Understanding how it works to appeal property taxes

When the market gets hot, people tend to forget about their property taxes. Even the Sacramento County Assessor shows there were 35% less appeals filed last year compared to previous years (see graph below). We all know the market increased rapidly in recent time, but some people frankly still should have appealed, but they didn’t. Here is how the appeals process works and some tips to consider for this year.

Real Estate Agents & Loan Officers: Knowing these tips makes you well informed and an enormous asset for your clients (download a larger image to use in your newsletter). I hope this helps.

flow chart for appealing property taxes - by sacramento appraisal blog - white 530 - 2

10 quick things to know about appealing property taxes

  1. The Date: Your assessed value is based on January 1 of the given year – NOT today’s value.
  2. 2004-2007: If you purchased from 2004-2007 in particular, be sure to pay attention to your property taxes this year since the market is not quite back to those price levels yet in many cases.
  3. Wait Until July: Wait to see how the Assessor assesses your property before deciding to appeal. New assessments should be out in very early July. Do NOT hire anyone (including me) to help you appeal before you know what your assessed value is.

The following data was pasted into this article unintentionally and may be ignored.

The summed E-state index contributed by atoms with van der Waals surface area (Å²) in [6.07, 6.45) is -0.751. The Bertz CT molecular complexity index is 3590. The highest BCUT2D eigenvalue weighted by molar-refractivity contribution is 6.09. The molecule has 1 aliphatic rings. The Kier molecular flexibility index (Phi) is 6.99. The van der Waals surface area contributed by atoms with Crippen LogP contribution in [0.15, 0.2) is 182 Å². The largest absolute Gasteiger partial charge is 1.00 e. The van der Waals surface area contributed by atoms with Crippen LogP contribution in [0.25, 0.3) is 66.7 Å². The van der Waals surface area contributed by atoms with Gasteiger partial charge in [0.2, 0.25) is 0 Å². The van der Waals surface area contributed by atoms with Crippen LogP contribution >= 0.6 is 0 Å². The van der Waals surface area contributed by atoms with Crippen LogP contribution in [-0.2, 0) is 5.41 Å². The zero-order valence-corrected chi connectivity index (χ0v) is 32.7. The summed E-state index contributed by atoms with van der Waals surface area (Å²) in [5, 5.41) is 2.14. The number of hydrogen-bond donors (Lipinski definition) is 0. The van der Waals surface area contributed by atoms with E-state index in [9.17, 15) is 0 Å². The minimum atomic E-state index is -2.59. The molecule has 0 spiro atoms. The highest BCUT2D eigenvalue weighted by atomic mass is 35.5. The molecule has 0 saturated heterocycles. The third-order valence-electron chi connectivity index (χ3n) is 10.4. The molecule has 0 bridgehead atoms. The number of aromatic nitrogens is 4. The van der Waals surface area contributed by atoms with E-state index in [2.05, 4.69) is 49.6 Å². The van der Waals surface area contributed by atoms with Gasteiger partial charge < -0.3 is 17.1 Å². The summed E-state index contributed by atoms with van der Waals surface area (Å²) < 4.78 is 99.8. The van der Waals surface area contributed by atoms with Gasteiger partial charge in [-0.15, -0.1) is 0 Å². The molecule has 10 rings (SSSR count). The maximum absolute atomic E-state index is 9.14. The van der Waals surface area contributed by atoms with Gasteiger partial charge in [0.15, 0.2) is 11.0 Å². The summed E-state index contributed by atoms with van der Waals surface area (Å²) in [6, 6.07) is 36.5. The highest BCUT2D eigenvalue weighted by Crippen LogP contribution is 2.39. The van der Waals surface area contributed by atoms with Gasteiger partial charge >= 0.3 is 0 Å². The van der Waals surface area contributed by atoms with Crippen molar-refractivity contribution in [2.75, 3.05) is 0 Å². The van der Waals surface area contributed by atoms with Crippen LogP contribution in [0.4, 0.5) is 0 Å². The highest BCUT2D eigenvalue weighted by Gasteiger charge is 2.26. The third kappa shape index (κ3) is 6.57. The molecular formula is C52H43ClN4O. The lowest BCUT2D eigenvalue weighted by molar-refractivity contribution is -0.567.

4. Your Wallet: Remember that ever $10,000 in assessment is about $125 out of your pocket. This is a good gauge to keep in mind to help you decide whether it is worth it to appeal or not.
  5. Deadlines: You can begin appealing in early July, but the deadline to dispute property taxes in Sacramento County is usually November 30 (sometimes December 2). The deadline to appeal property taxes in Placer County is usually mid-September (dates will be announced by July).
  6. Two Form Options: There are 2 forms you can fill out. The Prop 8 “Decline in Value” form is a free informal review and the Application for Changed Assessment is $30 and is an actual appeal. Knowing the difference can make a huge impact for you and your clients because sometimes people think they appealed, but they actually only filled out the free form. Here is a brief video explaining the differences between these two forms.
  7. My Recommendation: In this market I recommend filling out the free Prop 8 “Decline in Value” form first, but if you don’t hear back by October in Sacramento County or August in Placer County, file a formal appeal. The Prop 8 form has no weight or power to take your appeal further once the appeals deadline has passed. In other words, if the Assessor disagrees with your value on the free form, you cannot move the conversation forward or have the right to an appeals hearing once the deadline to appeal has passed (since you did not actually file a formal appeal).